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Hotel Rwanda depicts tribal brutality, American apathy

I’m the only girl I know who’s never cried during a movie, and I doubt that’s about to change. But of all the films I’ve ever seen, the only one that would be worth shedding a tear over is Hotel Rwanda.

This has little to do with the film’s stirring soundtrack, its captivating acting (which received Oscar nominations), or the fact that I was living in Africa when the movie’s true story was taking place. But it has everything to do with my American citizenship.

Hotel Rwanda is set in 1994, during the historical genocide of the Tutsi people. It is based on the true story of Paul Resesabagina, Rwandan manager of the four-star Hotel de Mille Collines.

Don Cheadle (Ocean’s Eleven) plays Resesabagina, a humble entrepreneur who knows that precious money spent on Cuban cigars and whiskey is an investment in “friends in high places.”

When the Hutus begin slaughtering the Tutsis, Rusesabagina, a Hutu, goes beyond the duty of protecting his own spirited Tutsi wife, Tatiana (Sophie Okonedo) and children to take in over a thousand Tutsi refugees under the shelter and mask of his hotel.

The controversy arises when Hutus seek to investigate the hotel for hiding Tutsi “cockroaches,” and Resesabagina’s resources are spent.

Nick Nolte (The Thin Red Line) plays the part of the Canadian Colonel Oliver who, thanks to authorities back home, can offer next to no protection for the Tutsis. His explanation to Resesabagina: “The West, all the superpowers, everything you believe in, Paul; they think you’re dirt, they think you’re dung; you’re worthless…you’re African.”

Historically, almost one million Tutsis were slaughtered in a span of 100 days. And yet the widest response this received from the rest of the world was accurately predicted by Joaquin Phoenix (cast as the reporter Jack) who says, “If people see this footage, they’ll say, ‘Oh my God, that’s horrible,’ and then go on eating their dinners.”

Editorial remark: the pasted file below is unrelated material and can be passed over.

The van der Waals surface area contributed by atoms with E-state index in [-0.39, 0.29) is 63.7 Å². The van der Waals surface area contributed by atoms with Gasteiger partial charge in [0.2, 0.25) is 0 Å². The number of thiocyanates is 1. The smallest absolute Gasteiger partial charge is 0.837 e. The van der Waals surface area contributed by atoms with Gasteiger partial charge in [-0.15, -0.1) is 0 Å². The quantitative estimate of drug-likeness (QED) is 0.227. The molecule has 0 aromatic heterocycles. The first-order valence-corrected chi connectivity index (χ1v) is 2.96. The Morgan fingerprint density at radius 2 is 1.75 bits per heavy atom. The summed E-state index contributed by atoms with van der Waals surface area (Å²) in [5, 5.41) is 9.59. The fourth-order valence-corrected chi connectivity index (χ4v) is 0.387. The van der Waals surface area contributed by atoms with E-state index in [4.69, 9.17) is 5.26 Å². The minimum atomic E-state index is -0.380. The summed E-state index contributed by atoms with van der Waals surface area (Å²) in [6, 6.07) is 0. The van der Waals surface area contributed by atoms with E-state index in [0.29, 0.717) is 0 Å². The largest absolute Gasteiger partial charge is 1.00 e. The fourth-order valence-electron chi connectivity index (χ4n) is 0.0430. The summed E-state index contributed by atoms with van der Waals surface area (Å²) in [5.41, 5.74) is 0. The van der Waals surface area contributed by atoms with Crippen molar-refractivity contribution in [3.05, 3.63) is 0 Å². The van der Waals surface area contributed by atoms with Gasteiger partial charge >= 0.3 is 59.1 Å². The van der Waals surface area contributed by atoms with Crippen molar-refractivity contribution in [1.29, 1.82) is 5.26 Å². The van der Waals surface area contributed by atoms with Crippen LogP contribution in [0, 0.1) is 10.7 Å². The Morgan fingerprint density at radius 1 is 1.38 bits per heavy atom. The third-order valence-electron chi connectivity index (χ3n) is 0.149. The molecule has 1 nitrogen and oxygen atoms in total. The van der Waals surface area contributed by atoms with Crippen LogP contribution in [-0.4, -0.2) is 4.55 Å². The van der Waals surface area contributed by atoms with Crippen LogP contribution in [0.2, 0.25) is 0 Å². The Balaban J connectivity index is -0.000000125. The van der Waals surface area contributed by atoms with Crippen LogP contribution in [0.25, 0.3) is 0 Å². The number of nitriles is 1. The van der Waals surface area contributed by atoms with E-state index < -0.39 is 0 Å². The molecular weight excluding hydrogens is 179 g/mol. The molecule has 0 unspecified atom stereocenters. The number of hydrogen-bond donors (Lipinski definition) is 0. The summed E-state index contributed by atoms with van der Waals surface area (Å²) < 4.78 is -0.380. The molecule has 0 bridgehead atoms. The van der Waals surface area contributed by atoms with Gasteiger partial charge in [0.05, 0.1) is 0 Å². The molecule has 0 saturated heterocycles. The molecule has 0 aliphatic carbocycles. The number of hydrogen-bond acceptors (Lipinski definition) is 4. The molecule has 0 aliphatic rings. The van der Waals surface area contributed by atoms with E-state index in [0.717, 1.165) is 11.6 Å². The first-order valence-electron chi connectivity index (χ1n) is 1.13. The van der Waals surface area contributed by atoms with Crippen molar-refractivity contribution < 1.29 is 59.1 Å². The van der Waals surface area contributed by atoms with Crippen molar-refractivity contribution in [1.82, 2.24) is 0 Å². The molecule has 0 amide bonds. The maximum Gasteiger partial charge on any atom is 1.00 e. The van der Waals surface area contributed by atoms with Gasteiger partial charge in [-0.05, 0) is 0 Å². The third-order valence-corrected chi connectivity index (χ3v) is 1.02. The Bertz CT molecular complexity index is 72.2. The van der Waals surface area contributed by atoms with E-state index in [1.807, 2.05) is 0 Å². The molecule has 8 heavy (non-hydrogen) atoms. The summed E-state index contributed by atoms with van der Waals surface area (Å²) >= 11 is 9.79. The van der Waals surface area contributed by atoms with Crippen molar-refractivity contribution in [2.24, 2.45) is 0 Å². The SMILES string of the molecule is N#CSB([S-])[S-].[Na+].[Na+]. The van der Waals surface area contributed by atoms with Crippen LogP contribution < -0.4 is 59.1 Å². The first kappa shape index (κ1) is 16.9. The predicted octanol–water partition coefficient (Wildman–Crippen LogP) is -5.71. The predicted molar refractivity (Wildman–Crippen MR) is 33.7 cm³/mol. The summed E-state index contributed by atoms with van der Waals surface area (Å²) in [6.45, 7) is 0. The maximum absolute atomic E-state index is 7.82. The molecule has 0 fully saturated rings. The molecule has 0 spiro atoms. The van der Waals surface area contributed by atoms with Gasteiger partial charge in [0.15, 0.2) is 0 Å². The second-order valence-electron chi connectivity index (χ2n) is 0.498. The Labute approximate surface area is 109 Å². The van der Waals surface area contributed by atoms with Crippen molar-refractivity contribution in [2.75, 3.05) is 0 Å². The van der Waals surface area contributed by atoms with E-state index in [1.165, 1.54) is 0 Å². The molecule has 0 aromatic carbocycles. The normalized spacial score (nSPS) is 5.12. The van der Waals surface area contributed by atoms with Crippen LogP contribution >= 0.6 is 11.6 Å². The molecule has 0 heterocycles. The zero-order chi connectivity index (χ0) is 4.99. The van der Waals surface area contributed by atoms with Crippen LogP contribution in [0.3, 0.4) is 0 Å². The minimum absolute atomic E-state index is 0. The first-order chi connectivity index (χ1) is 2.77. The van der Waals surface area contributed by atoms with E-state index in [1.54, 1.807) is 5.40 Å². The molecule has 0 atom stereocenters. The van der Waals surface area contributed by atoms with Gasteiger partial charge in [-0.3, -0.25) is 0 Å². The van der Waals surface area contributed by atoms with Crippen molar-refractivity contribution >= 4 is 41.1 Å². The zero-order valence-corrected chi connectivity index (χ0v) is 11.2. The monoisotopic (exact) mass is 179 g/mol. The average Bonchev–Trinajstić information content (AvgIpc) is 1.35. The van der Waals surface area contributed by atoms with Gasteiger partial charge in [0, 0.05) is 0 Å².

Hotel Rwanda is real and it is moving. But it is not like most historical dramas. I don’t expect any of my romantic friends to change their screen names to IHeartDonCheadle and tack the movie poster above their beds; and I don’t expect any of my realist friends to use high-pitched tones to mock the script or the soundtrack’s hit “Million Voices” by Wyclef Jean. Hotel Rwanda is not a Titanic.

Through this film, writer/director Terry George humbly reveals the panging truth of the western world’s complacency. He manages to produce an impacting movie where superior acting does not steal the spotlight or distract from the convicting message.

This was probably why the film was nominated for three Oscars. And why my friend’s Christian ethics class was required to see it. And why, at the end of Hotel Rwanda, I, along with 22 other Friday-night Eastern viewers, rose and left the theater without a word.

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